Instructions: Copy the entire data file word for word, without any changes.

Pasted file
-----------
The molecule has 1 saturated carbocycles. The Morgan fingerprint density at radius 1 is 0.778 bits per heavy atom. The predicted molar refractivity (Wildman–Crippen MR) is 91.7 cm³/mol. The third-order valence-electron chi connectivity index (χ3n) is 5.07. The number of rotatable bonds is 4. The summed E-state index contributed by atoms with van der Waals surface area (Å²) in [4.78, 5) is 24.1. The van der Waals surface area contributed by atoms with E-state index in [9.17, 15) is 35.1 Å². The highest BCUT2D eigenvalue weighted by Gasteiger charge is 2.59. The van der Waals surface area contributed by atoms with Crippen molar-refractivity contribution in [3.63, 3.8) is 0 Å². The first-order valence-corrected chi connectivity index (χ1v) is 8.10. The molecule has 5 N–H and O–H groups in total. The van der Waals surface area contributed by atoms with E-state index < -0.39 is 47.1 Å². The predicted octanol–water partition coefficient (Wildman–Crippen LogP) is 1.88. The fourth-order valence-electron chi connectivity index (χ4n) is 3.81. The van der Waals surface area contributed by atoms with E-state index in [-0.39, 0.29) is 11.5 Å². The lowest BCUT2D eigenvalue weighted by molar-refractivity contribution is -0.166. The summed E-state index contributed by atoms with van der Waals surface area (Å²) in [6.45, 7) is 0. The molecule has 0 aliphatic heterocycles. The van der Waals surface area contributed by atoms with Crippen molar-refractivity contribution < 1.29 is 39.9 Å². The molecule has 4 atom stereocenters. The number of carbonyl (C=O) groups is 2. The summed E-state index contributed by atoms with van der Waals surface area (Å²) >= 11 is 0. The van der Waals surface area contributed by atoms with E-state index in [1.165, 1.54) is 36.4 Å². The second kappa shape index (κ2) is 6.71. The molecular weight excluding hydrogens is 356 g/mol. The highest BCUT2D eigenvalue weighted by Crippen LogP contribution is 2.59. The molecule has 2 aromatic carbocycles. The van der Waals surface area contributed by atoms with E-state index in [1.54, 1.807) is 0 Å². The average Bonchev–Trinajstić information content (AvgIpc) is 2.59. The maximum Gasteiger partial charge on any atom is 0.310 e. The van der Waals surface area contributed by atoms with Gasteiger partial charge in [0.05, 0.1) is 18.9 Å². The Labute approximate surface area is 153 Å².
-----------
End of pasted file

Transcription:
The molecule has 1 saturated carbocycles. The Morgan fingerprint density at radius 1 is 0.778 bits per heavy atom. The predicted molar refractivity (Wildman–Crippen MR) is 91.7 cm³/mol. The third-order valence-electron chi connectivity index (χ3n) is 5.07. The number of rotatable bonds is 4. The summed E-state index contributed by atoms with van der Waals surface area (Å²) in [4.78, 5) is 24.1. The van der Waals surface area contributed by atoms with E-state index in [9.17, 15) is 35.1 Å². The highest BCUT2D eigenvalue weighted by Gasteiger charge is 2.59. The van der Waals surface area contributed by atoms with Crippen molar-refractivity contribution in [3.63, 3.8) is 0 Å². The first-order valence-corrected chi connectivity index (χ1v) is 8.10. The molecule has 5 N–H and O–H groups in total. The van der Waals surface area contributed by atoms with E-state index < -0.39 is 47.1 Å². The predicted octanol–water partition coefficient (Wildman–Crippen LogP) is 1.88. The fourth-order valence-electron chi connectivity index (χ4n) is 3.81. The van der Waals surface area contributed by atoms with E-state index in [-0.39, 0.29) is 11.5 Å². The lowest BCUT2D eigenvalue weighted by molar-refractivity contribution is -0.166. The summed E-state index contributed by atoms with van der Waals surface area (Å²) in [6.45, 7) is 0. The molecule has 0 aliphatic heterocycles. The van der Waals surface area contributed by atoms with Crippen molar-refractivity contribution < 1.29 is 39.9 Å². The molecule has 4 atom stereocenters. The number of carbonyl (C=O) groups is 2. The summed E-state index contributed by atoms with van der Waals surface area (Å²) >= 11 is 0. The van der Waals surface area contributed by atoms with E-state index in [1.165, 1.54) is 36.4 Å². The second kappa shape index (κ2) is 6.71. The molecular weight excluding hydrogens is 356 g/mol. The highest BCUT2D eigenvalue weighted by Crippen LogP contribution is 2.59. The molecule has 2 aromatic carbocycles. The van der Waals surface area contributed by atoms with E-state index in [1.54, 1.807) is 0 Å². The average Bonchev–Trinajstić information content (AvgIpc) is 2.59. The maximum Gasteiger partial charge on any atom is 0.310 e. The van der Waals surface area contributed by atoms with Gasteiger partial charge in [0.05, 0.1) is 18.9 Å². The Labute approximate surface area is 153 Å².